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What Is a Gambling Disorder?


Gambling is the risking of something of value (the stakes) on an event whose outcome is uncertain and for which there is the hope of winning something else of value (the prize). It involves three elements: consideration, risk, and chance. The outcome may be immediate, such as a roll of a dice, spin of a wheel, or the flip of a coin; it can also be over a longer time span, such as the duration of a sports contest or a season. The prize can be money or a tangible object.

A person who is addicted to gambling shows compulsive behaviors related to their gambling, such as: impulsivity; difficulty controlling their behavior; continuing to gamble even when they are losing money; lying to family members, friends, and therapists in order to conceal their involvement; committing illegal acts, such as forgery, fraud, theft, or embezzlement, to fund their gambling; stealing or robbing from family or coworkers to fund their gambling; spending more time than usual on gambling activities; relying on others to provide them with money for gambling; and jeopardizing or forfeiting relationships, employment, educational opportunities, or other financial benefits as a result of gambling. In addition, a person with a gambling disorder may exhibit co-occurring mental health problems, such as depression or anxiety.

Although the vast majority of people who engage in gambling do so for entertainment purposes and are not afflicted with a gambling disorder, some are unable to stop gambling or control their gambling behaviors. The onset of pathological gambling is usually influenced by environmental and familial factors, and the prevalence of the disorder increases with age. It has been estimated that about two million Americans have a gambling disorder.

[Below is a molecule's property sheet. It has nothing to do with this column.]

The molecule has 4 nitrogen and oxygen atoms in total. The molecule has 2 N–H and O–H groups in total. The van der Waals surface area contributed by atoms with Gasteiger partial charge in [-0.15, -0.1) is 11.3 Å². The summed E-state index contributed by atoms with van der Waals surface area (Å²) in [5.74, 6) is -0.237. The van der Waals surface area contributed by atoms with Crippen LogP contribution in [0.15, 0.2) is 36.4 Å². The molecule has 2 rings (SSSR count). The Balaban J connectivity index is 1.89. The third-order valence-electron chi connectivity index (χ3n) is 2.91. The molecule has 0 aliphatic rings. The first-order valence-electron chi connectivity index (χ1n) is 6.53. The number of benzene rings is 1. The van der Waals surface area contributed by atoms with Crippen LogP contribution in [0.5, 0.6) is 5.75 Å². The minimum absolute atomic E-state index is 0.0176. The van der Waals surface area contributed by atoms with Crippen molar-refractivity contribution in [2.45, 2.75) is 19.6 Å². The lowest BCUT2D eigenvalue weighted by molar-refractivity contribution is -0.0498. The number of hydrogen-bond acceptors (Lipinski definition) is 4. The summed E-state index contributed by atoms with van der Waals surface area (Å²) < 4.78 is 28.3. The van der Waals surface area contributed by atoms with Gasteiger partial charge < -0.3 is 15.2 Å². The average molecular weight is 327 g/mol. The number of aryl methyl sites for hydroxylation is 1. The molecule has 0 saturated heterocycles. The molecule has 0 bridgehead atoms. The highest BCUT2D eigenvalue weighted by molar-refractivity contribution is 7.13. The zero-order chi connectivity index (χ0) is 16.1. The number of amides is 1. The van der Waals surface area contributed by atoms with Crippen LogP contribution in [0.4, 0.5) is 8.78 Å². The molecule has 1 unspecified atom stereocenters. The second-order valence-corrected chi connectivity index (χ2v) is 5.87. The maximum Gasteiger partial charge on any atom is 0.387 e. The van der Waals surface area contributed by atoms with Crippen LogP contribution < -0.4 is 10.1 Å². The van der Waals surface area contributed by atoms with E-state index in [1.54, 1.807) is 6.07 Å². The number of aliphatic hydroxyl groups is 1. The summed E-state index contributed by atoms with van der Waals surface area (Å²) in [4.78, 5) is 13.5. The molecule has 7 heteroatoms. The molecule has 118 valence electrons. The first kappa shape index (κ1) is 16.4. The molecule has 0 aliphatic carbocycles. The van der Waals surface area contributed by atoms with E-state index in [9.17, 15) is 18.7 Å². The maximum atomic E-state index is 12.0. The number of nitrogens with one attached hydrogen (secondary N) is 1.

While there is no cure for gambling disorders, several types of psychotherapy can help. These methods can be used individually or in combination and include cognitive behavioral therapy, family-based treatment, psychoeducation, and relapse prevention. They aim to teach a person new skills to manage their gambling behavior and to improve their quality of life. In addition, they can teach a person how to recognize and respond to urges to gamble. It is important to realize that there are no FDA-approved medications for the treatment of gambling disorder, but some medications can help treat co-occurring conditions. Also, it is important to know that gambling should only be done with disposable income and not money needed for daily living expenses. Gambling is a fun and exciting activity that can lead to big wins, but it is important to remember that there is always the possibility of losing. If a person is not enjoying gambling anymore, they should consider stopping. They should also try to spend more time with their family and friends, and find other ways to enjoy themselves. They should also set a gambling budget and stick to it. This will help them avoid spending money that they should be saving for other things. It is also a good idea to practice games online before playing them in a casino, and never play with money that they cannot afford to lose.